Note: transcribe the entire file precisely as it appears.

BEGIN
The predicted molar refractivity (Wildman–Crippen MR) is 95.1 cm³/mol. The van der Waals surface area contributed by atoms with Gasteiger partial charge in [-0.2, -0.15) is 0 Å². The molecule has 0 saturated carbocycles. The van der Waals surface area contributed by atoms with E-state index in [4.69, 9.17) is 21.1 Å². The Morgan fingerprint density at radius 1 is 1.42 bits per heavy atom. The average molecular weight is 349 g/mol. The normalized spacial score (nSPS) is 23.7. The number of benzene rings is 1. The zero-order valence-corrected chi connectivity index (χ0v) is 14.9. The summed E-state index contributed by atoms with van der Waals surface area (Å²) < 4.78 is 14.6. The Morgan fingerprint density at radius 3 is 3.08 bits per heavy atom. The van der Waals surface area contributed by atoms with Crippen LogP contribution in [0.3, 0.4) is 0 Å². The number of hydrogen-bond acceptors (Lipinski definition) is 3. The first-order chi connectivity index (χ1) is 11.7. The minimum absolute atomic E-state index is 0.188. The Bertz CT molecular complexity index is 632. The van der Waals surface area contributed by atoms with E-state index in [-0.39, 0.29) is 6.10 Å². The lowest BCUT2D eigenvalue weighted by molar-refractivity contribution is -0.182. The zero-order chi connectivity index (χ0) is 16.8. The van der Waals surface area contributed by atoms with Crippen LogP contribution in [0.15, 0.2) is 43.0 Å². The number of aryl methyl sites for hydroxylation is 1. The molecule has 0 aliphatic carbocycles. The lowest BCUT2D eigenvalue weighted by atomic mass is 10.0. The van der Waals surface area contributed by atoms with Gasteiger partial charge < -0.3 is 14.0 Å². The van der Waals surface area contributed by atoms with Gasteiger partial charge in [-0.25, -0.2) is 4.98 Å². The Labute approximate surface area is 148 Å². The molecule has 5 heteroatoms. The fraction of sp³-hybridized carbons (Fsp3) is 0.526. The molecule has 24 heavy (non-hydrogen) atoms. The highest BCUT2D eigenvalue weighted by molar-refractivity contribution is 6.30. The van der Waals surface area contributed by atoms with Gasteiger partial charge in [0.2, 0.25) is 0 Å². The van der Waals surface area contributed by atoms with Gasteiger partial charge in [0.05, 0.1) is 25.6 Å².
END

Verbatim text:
The predicted molar refractivity (Wildman–Crippen MR) is 95.1 cm³/mol. The van der Waals surface area contributed by atoms with Gasteiger partial charge in [-0.2, -0.15) is 0 Å². The molecule has 0 saturated carbocycles. The van der Waals surface area contributed by atoms with E-state index in [4.69, 9.17) is 21.1 Å². The Morgan fingerprint density at radius 1 is 1.42 bits per heavy atom. The average molecular weight is 349 g/mol. The normalized spacial score (nSPS) is 23.7. The number of benzene rings is 1. The zero-order valence-corrected chi connectivity index (χ0v) is 14.9. The summed E-state index contributed by atoms with van der Waals surface area (Å²) < 4.78 is 14.6. The Morgan fingerprint density at radius 3 is 3.08 bits per heavy atom. The van der Waals surface area contributed by atoms with Crippen LogP contribution in [0.3, 0.4) is 0 Å². The number of hydrogen-bond acceptors (Lipinski definition) is 3. The first-order chi connectivity index (χ1) is 11.7. The minimum absolute atomic E-state index is 0.188. The Bertz CT molecular complexity index is 632. The van der Waals surface area contributed by atoms with E-state index in [-0.39, 0.29) is 6.10 Å². The lowest BCUT2D eigenvalue weighted by molar-refractivity contribution is -0.182. The zero-order chi connectivity index (χ0) is 16.8. The van der Waals surface area contributed by atoms with Crippen LogP contribution in [0.15, 0.2) is 43.0 Å². The number of aryl methyl sites for hydroxylation is 1. The molecule has 0 aliphatic carbocycles. The lowest BCUT2D eigenvalue weighted by atomic mass is 10.0. The van der Waals surface area contributed by atoms with Gasteiger partial charge < -0.3 is 14.0 Å². The van der Waals surface area contributed by atoms with Gasteiger partial charge in [-0.25, -0.2) is 4.98 Å². The Labute approximate surface area is 148 Å². The molecule has 5 heteroatoms. The fraction of sp³-hybridized carbons (Fsp3) is 0.526. The molecule has 24 heavy (non-hydrogen) atoms. The highest BCUT2D eigenvalue weighted by molar-refractivity contribution is 6.30. The van der Waals surface area contributed by atoms with Gasteiger partial charge in [0.2, 0.25) is 0 Å². The van der Waals surface area contributed by atoms with Gasteiger partial charge in [0.05, 0.1) is 25.6 Å².